As new math education standards take hold in classrooms across the nation, K-12 teachers also are faced with different challenges – they must quickly synthesize the new criteria and help students meet their targeted goals.
The mathematic standards, known as the Common Core State Standards, were developed by governors and state-level education officials nationwide as a guide to what students should know at each stage of their K-12 experience. But until recently, there wasn’t a simple way for math educators to learn from each other about applying the standards or share best practices with their peers.
In response, the University of Arizona mathematics department developed an interactive website designed to unite a cadre of creative, well-equipped math teachers nationwide. The Illustrative Mathematics project helps teachers understand what the new math standards mean for classroom learning and offers activity suggestions to increase student success.
William McCallum, a Distinguished Professor and head of the UA’s mathematics department, is leading the project, and the Bill & Melinda Gates Foundation – committed to ensuring young people graduate from high school and ready for college – recently awarded it a $3.2 million grant.
McCallum also chaired the team that produced the new mathematics standards and was one of the lead writers.
Illustrative Mathematics gives online users the ability to submit, discuss, review and publish learning activities for students. Contributors to the site can submit a lesson idea – for example, a scavenger hunt activity designed to help kindergartners recognize shapes – and then explain for peers how the activity is linked to learning outcomes and specific standards.
“A lot of people read a standard – that kids should be able to do this or that – but many don’t understand what that looks like in practice,” McCallum said.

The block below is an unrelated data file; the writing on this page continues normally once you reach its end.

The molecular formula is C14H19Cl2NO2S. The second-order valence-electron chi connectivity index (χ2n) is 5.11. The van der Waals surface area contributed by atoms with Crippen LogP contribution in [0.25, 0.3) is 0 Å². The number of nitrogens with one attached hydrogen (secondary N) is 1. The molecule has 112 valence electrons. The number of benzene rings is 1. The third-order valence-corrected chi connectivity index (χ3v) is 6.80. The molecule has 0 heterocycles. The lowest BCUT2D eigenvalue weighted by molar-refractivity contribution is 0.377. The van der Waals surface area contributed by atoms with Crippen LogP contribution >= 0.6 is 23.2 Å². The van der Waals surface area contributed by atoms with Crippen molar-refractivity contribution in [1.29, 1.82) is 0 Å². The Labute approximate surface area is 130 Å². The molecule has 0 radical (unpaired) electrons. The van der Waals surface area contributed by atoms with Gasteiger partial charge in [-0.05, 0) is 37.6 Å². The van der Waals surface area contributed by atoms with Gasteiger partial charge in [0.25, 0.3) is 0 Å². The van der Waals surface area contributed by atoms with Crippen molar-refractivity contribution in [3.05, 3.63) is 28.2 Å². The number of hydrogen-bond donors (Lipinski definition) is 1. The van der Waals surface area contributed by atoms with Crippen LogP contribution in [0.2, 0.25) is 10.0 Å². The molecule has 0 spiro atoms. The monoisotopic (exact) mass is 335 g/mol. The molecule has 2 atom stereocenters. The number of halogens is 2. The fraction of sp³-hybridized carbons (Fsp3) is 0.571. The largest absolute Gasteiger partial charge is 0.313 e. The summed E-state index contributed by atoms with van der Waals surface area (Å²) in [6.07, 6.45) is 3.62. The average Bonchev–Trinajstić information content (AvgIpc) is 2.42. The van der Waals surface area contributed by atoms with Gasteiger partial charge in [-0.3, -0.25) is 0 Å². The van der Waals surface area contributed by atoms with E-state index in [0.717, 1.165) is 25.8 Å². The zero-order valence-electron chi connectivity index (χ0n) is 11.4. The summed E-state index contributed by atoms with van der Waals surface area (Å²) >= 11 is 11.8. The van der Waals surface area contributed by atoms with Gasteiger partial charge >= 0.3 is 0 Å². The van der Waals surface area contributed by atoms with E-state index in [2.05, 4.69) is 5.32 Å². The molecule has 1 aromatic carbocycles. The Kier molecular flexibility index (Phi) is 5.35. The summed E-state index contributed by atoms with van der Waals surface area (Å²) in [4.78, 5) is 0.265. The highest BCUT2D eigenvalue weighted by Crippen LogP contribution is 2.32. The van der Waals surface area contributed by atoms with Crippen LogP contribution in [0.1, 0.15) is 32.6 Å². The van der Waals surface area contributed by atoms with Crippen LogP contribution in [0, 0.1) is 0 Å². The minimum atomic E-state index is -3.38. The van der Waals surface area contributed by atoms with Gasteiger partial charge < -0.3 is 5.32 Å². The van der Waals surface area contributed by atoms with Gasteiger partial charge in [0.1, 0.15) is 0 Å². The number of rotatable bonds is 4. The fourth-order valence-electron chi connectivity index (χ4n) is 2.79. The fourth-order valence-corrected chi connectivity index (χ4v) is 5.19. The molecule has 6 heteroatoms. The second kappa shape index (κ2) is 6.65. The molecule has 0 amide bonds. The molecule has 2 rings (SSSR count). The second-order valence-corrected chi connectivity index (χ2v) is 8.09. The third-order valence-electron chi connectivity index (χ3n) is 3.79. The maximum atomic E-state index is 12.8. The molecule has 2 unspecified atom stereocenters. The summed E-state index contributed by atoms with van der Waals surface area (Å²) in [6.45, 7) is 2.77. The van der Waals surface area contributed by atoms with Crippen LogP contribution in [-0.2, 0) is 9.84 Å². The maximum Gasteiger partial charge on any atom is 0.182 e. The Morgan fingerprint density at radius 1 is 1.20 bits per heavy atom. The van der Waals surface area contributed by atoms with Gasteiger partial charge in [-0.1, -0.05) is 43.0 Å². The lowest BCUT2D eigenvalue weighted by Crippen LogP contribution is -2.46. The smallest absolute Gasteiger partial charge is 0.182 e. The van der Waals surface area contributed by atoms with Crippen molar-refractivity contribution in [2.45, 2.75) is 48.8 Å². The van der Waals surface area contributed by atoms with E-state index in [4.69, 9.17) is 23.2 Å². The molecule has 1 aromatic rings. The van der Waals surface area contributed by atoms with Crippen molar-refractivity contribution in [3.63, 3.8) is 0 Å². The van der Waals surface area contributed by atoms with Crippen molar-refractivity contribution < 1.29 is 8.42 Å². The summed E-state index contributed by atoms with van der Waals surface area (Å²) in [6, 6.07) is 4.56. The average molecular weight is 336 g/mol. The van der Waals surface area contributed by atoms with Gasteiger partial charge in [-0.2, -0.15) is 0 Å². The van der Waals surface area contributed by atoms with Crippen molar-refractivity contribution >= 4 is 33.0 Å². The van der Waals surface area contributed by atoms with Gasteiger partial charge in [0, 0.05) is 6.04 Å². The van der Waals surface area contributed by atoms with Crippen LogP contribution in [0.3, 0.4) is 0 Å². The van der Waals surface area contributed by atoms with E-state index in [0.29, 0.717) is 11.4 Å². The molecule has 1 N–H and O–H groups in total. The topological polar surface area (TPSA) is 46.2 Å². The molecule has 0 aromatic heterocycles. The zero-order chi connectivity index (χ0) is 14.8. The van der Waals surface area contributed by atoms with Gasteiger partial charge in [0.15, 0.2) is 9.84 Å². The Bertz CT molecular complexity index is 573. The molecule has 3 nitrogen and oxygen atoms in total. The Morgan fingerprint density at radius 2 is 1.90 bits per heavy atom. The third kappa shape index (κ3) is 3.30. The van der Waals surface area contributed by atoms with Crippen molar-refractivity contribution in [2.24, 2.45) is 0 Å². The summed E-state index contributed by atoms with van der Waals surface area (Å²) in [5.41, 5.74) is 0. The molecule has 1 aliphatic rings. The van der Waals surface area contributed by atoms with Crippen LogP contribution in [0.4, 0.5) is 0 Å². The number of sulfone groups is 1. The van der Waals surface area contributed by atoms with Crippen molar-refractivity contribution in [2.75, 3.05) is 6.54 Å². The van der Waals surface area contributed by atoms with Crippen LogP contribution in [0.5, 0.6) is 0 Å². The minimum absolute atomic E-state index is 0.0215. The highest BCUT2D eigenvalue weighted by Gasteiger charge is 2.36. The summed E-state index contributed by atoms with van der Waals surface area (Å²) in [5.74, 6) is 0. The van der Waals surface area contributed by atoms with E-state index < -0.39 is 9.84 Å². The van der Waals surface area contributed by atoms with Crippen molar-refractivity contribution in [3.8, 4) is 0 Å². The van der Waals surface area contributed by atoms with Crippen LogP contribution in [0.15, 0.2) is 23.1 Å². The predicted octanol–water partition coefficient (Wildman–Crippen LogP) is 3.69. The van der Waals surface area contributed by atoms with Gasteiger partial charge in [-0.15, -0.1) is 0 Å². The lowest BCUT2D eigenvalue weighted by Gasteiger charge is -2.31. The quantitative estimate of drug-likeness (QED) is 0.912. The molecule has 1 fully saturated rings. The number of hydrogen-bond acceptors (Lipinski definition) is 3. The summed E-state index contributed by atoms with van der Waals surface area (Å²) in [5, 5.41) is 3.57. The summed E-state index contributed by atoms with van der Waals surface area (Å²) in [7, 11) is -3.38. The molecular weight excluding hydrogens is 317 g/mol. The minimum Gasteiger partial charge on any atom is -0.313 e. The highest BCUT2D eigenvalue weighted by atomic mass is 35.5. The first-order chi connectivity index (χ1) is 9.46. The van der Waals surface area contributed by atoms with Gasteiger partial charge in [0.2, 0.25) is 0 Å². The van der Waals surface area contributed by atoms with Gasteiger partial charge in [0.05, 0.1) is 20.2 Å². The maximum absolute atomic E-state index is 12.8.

McCallum and his leadership team – including Linda Plattner, the project’s Washington D.C.-based executive director, and Kristin Umland, project co-chair and a mathematician at the University of New Mexico – have even higher aspirations for the project. The team anticipates building a sophisticated social networking site that supports a thriving online community of teachers and provides thousands of carefully crafted activities, as well as video clips, more lesson plans, and student work illustrating the standards.
Currently, hundreds of expert volunteers have contributed about 500 activities to the site, which already is receiving about 30,000 hits per week.
While the information is designed to assist math teachers, it’s available to students, parents, math tutors – anyone interested in improving “the teaching and learning of mathematics in this country,” Plattner said.
Each featured activity is vetted and published by a small group, she continued, including at least one classroom teacher and one mathematician, to ensure quality.
“We see this as a nucleus for a community of teachers to become experts in the common core,” McCallum said. “We want our users to share their expertise with each other and help each other learn.”